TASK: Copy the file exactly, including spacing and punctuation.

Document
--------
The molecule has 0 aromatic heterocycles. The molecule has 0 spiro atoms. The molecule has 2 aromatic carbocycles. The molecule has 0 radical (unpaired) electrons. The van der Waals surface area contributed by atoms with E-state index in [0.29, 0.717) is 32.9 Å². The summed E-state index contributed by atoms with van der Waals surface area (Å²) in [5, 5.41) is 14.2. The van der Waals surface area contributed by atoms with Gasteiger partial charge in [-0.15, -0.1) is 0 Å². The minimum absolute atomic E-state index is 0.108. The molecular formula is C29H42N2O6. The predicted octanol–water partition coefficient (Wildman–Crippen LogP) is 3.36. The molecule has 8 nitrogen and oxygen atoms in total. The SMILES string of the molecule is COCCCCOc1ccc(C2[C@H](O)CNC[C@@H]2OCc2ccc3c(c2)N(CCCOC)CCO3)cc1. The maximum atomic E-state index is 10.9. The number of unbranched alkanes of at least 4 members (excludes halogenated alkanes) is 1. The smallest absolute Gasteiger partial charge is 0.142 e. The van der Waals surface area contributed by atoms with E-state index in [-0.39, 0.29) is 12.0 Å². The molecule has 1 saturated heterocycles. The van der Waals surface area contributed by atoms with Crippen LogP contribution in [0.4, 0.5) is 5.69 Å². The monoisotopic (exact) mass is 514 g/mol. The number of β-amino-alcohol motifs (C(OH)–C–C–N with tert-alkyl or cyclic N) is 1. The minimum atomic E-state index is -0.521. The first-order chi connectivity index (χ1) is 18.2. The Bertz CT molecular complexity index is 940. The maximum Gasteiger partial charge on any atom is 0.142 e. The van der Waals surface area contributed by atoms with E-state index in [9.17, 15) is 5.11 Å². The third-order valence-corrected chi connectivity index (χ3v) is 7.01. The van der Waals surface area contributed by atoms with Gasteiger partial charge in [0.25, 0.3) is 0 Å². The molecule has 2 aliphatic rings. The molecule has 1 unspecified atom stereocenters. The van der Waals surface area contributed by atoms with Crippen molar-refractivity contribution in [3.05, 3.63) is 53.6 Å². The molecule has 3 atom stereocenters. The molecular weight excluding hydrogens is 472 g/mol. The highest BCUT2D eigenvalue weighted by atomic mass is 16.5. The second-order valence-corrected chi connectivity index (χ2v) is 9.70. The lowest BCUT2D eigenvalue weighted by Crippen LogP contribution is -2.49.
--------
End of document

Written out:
The molecule has 0 aromatic heterocycles. The molecule has 0 spiro atoms. The molecule has 2 aromatic carbocycles. The molecule has 0 radical (unpaired) electrons. The van der Waals surface area contributed by atoms with E-state index in [0.29, 0.717) is 32.9 Å². The summed E-state index contributed by atoms with van der Waals surface area (Å²) in [5, 5.41) is 14.2. The van der Waals surface area contributed by atoms with Gasteiger partial charge in [-0.15, -0.1) is 0 Å². The minimum absolute atomic E-state index is 0.108. The molecular formula is C29H42N2O6. The predicted octanol–water partition coefficient (Wildman–Crippen LogP) is 3.36. The molecule has 8 nitrogen and oxygen atoms in total. The SMILES string of the molecule is COCCCCOc1ccc(C2[C@H](O)CNC[C@@H]2OCc2ccc3c(c2)N(CCCOC)CCO3)cc1. The maximum atomic E-state index is 10.9. The number of unbranched alkanes of at least 4 members (excludes halogenated alkanes) is 1. The smallest absolute Gasteiger partial charge is 0.142 e. The van der Waals surface area contributed by atoms with E-state index in [-0.39, 0.29) is 12.0 Å². The molecule has 1 saturated heterocycles. The van der Waals surface area contributed by atoms with Crippen LogP contribution in [0.4, 0.5) is 5.69 Å². The monoisotopic (exact) mass is 514 g/mol. The number of β-amino-alcohol motifs (C(OH)–C–C–N with tert-alkyl or cyclic N) is 1. The minimum atomic E-state index is -0.521. The first-order chi connectivity index (χ1) is 18.2. The Bertz CT molecular complexity index is 940. The maximum Gasteiger partial charge on any atom is 0.142 e. The van der Waals surface area contributed by atoms with E-state index in [9.17, 15) is 5.11 Å². The third-order valence-corrected chi connectivity index (χ3v) is 7.01. The van der Waals surface area contributed by atoms with Gasteiger partial charge in [0.25, 0.3) is 0 Å². The molecule has 2 aliphatic rings. The molecule has 1 unspecified atom stereocenters. The van der Waals surface area contributed by atoms with Crippen molar-refractivity contribution in [3.05, 3.63) is 53.6 Å². The molecule has 3 atom stereocenters. The molecular weight excluding hydrogens is 472 g/mol. The highest BCUT2D eigenvalue weighted by atomic mass is 16.5. The second-order valence-corrected chi connectivity index (χ2v) is 9.70. The lowest BCUT2D eigenvalue weighted by Crippen LogP contribution is -2.49.